In the broad tradition of ‘critical psychology’ are psychoanalytic critiques, for example in the work of Néstor Braunstein who wrote, with Marcelo Pasternac, Gloria Benedito and Frida Saal, Psicología: Ideología y Ciencia. They show that the discipline of psychology pretends to be a science, but it is not, instead corresponding to an ideology and a technique at the service of capitalism. One of the most radical critiques of psychology today focuses on ‘psychologisation’ and the way that ideas from the discipline operate as a global force, in the work of Jan De Vos in, for example, Psychologisation in Times of Globalisation.

Not every critic of psychology looks to psychoanalysis as an alternative, and this is certainly the case inside psychiatry where the so-called ‘anti-psychiatrists’ and ‘democratic psychiatrists’ have often tended to see psychoanalysis as part of the ‘psy complex’, that is, as a ‘psy’ profession that aims to adapt people to society.

It is the internal critiques of psychiatry that have linked with radical politics that interests us most, of course, and these critiques include the work of Franco Basaglia in books like Psychiatry Inside Out, and Marius Romme, who wrote, with journalist partner Sandra Escher, Accepting Voices, which is about the phenomenon of ‘hearing voices’ as part of human experience instead of being seen as a pathological symptom of schizophrenia or a form of ‘psychosis’. We have taken seriously the key phrase from Wolfgang Hüber’s anti-psychiatric intervention SPK: Turn Illness into a Weapon.

We should also mention here critical Lacanian work on ‘psychosis’ by Annie G Rogers, a psychoanalyst who herself has lived with that diagnosis of ‘psychotic’ while continuing to practice, in The Unsayable: The Hidden Language of Trauma.


We come from different political traditions on the left. We include in this manifesto many ideas and even key terms and phrases from the work of Karl Marx, of course. Marx’s ideas were crucial to the social movements that made the Russian and Chinese and Cuban revolutions possible, as well as many anti-colonial and anti-imperialist movements around the world. Marxism continues to inspire anti-capitalist and anti-fascist struggles throughout the world. We are with the radical spirit of these struggles and of the previous movements and revolutions, and with the defence of what was gained against the encroachment of bureaucracy, against the betrayal by self-appointed leaders.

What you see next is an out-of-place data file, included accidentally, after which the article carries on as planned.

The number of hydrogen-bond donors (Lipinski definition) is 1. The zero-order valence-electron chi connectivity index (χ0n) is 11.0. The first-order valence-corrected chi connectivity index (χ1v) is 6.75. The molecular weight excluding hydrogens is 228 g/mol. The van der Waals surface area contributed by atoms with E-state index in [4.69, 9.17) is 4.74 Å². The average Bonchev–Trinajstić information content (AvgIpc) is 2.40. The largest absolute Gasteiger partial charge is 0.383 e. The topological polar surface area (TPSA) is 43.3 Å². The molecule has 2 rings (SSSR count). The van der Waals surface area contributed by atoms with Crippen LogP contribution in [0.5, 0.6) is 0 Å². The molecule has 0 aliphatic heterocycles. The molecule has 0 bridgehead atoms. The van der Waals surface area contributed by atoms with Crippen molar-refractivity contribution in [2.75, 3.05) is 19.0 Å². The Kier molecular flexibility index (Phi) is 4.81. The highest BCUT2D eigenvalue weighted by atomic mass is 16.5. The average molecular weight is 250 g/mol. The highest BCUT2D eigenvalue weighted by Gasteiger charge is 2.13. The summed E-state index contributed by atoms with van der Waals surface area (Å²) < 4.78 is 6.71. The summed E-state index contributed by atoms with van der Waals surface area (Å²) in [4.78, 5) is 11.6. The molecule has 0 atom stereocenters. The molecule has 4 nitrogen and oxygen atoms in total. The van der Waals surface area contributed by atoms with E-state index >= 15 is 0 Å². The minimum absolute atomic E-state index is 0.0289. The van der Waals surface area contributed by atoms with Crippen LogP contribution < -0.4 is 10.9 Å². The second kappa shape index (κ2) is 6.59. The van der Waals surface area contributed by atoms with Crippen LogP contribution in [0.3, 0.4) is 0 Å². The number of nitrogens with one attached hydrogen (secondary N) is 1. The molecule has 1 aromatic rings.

Among the many critical Marxist writings that have influenced us are Ernest Mandel’s The Formation of the Economic Thought of Karl Marx, which makes it clear that Marxism is a historically-specific analysis, an analysis of capitalism that aims to overthrow it, and his book Power and Money: A Marxist Theory of Bureaucracy, in which Mandel explains the collapse of the socialist countries by the disintegration of the political base of working-class power usurped by the bureaucracy.

We also acknowledge the contribution of Marx’s co-worker Frederick Engels in The Origin of the Family, Private Property and the State. Although Engels was not a feminist, his interlinking of the institution of the family with the maintenance of private property and the kind of state structure that is dedicated to protect those with power in society is a scathing indictment of patriarchy. Feminist critiques of patriarchy have often, for very good reason, seen Freud as an enemy, for example Kate Millet’s Sexual Politics. The most radical of the so-called ‘second wave’ feminism of the 1960s and 1970s then saw the appearance of socialist-feminist politics, and the slogan ‘the personal is political’.

We are arguing for psychoanalysis in this manifesto, not taking our time to deal with the many critiques of it, though we do take seriously both feminist critiques and anti-colonial critiques, and critiques of the way psychoanalysis unconsciously reproduces the logic of social power, something masterfully elaborated in Le psychanalysme by the sociologist Robert Castel, and pathologises people who criticise it; that last issue is dealt with very well by the cultural anthropologist Ernest Gellner in The Psychoanalytic Movement, or The Coming of Unreason.

Socialist-feminist politics included anarchists, including Jo Freeman who wrote The Tyranny of Structurelessness, which we refer to in this manifesto. The different versions of intersection between radical political traditions are described and discussed in detail by Cinzia Arruzza in Dangerous Liaisons: The Marriages and Divorces of Marxism and Feminism. Black feminism in the work of Audre Lorde, for example in her book Sister Outsider, insists on the importance of speaking truth to power, an argument that we have referred to a number of times in this manifesto.